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[Looking for] Disney themed wax patterns


#1

A few years back there was a company that advertised in Modern
Jeweler Magazine , but I have yet to find the back issues with that
add.It was a company that was selling Disney and I think Warner
Bros. themed wax patterns , I believe it was in Florida.Does anyone
know of this company or of a source for like patterns?

Thanks in advance. Timothy


#2

Disney probably stomped on them – they are very, very vigilent
about copyright protection. You can’t produce anything Disney without
their stamp of approval. I even remember hearing about a school or a
daycare center getting in trouble with them for painting Pooh and
Tigger on their walls without permission.

Suzanne

Suzanne Wade
writer/editor
Suzanne@rswade.net
Phone: (508) 339-7366
Fax: (520) 563-8255


#3

It might be a good idea when you find a source to make sure they are
a Disney approved company. I hear Disney aggressively pursues any
unauthorized duplication. Rose Alene McArthur


#4

VERY bad idea to make ANY Disney or W-B designs for ANY reason,
unless you have written permission from their legal department. Disney
is notorious for having a staff of lawyers who take great glee in
PUNISHING anyone who violates their copyright…AND they have no sense
of humor!

A few years ago, I had a visit from the wife of a Vice-President at
Disney. She brought some “costume” jewelry Mickey and Minnie Mouse
© items, and wanted me to copy them in 18K gold for cufflinks for
him. I was prescient enough to write a letter to their legal
department, offering to send them to rubber molds for destruction,
after the cufflinks were made.

Under NO circumstances was I going to get permission to do this job
for her, and I gsve up on it! David Barzilay, Lord of the Rings.


#5

Hi all

In order to get by any copyright law you must change the piece or
picture 20% from the original. so if you copy mickey mouse and change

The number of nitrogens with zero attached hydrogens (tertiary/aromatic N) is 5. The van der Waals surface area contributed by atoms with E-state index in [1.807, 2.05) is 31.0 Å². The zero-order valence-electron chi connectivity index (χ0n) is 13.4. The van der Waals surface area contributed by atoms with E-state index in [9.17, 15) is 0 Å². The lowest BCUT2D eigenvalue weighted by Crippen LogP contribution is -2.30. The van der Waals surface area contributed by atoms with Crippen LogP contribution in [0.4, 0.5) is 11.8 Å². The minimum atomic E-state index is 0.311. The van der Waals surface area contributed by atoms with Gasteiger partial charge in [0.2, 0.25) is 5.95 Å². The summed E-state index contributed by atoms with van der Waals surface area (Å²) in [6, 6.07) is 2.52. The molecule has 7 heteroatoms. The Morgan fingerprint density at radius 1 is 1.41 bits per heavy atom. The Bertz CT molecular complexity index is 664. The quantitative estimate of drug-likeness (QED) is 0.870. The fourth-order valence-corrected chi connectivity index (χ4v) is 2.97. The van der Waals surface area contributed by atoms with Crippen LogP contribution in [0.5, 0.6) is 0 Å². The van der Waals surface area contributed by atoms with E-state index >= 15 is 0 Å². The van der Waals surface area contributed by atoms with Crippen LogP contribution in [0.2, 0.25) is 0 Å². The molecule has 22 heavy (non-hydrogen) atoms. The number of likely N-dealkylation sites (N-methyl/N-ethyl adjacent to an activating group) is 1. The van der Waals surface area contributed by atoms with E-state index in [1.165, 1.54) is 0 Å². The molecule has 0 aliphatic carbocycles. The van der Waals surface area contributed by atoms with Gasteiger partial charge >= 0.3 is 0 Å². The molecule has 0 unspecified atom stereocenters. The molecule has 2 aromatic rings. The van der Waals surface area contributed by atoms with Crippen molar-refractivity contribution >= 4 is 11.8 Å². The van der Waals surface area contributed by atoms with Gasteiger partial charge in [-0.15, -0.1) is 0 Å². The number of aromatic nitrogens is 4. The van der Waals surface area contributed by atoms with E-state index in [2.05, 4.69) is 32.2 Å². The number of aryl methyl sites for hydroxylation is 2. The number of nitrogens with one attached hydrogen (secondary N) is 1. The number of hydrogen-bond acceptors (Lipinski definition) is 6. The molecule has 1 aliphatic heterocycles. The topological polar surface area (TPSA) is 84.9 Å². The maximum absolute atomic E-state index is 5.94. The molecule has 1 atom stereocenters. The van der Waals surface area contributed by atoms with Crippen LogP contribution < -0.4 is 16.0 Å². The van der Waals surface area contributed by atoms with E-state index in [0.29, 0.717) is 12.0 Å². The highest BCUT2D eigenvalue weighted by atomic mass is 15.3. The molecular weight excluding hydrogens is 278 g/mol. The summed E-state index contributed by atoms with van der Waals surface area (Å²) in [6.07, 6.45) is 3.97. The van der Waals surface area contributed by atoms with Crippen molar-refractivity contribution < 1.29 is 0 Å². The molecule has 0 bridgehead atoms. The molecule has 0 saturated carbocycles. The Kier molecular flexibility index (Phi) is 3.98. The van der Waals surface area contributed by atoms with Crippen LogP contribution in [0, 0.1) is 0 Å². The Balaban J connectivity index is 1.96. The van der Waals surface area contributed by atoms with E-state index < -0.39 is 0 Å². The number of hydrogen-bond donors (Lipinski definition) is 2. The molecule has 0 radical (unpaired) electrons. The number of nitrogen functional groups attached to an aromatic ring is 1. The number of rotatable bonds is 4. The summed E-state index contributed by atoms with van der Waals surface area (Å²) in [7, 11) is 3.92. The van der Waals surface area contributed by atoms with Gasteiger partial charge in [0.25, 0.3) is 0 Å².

the way he looks 20% now you have Jackie mouse there is nothing
anyone can do. Remember copyright law works on specific details. Food
for thought.

Gary


#6
In order to get by any copyright law you must change the piece or
picture 20% from the original. 

With respect, this is dangerous advise. I was a copyright lawyer in
a former career and have never heard of a simple % formula for
determining infringement, only 3 tests - 1. causal connection (the
piece has to have been copied), 2. striking similarity, 3.
substantial part of the original. 1 is a question of fact; 2 & 3
subjective tests…and therein lies the problem. Having been on the
receiving end of Disney’s “enthusiastic” legal dept, I totally agree
with previous subscribers comments about them. Worth remembering
that regardless of the validity of a claim, chances are a large
corporation has more $$$ to pursue it than you have to defend it!

Deborah


#7

Gary,

Actually, U.S. copyright law does not include any particular
percentage that would make a copy acceptable. The law reads that
copyright applies to the original work and any work that is
"substantially similar." Therefore, if “Jackie Mouse” looks
"substantially" like Mickey Mouse, Disney has every right to sue you
for copyright infringement, no matter what minor changes you may have
made. And if “Jackie Mouse” doesn’t look “substantially” like
Mickey Mouse, what’s the point?

Lots of people have quoted lots of percentages over the years, but
the intellectual property attorneys I’ve spoken to on this subject
agree that the law provides a subjective measure, not an absolute.
You can’t make minor changes to a piece, claim you’ve changed “20
percent” or “25 percent” or “10 percent” of the design, and be in the
clear. You can still be sued – and if the copyright you’re violating
is Disney’s, you probably will be. And if a judge sees your piece as
"substantially similar" – and it’s all up to his judgment – you
will lose.

For more on this topic, AJM Magazine and Lapidary Journal have both
published numerous articles over the past couple of years,
including several I’ve written. AJM also published an article in
August 1997, written by a copyright attorney, explaining what
copyright is and giving step-by-step instructions for filling out the
copyright form. For copies of AJM articles on the topic, visit AJM’s
Article index at http://www.ajm-magazine.com or call MJSA at
800-444-MJSA. The copies are free to members and available to
non-members for a reasonable handling fee.

Suzanne


#8

If there is a Disney store any where within one hundred miles and
the word gets back, you will be challanged vigeriously. I have seen
it several times. Fortunately not with the jewelry arts, but with
crafters that make wooden items for childrens rooms. Disney Frowns.

don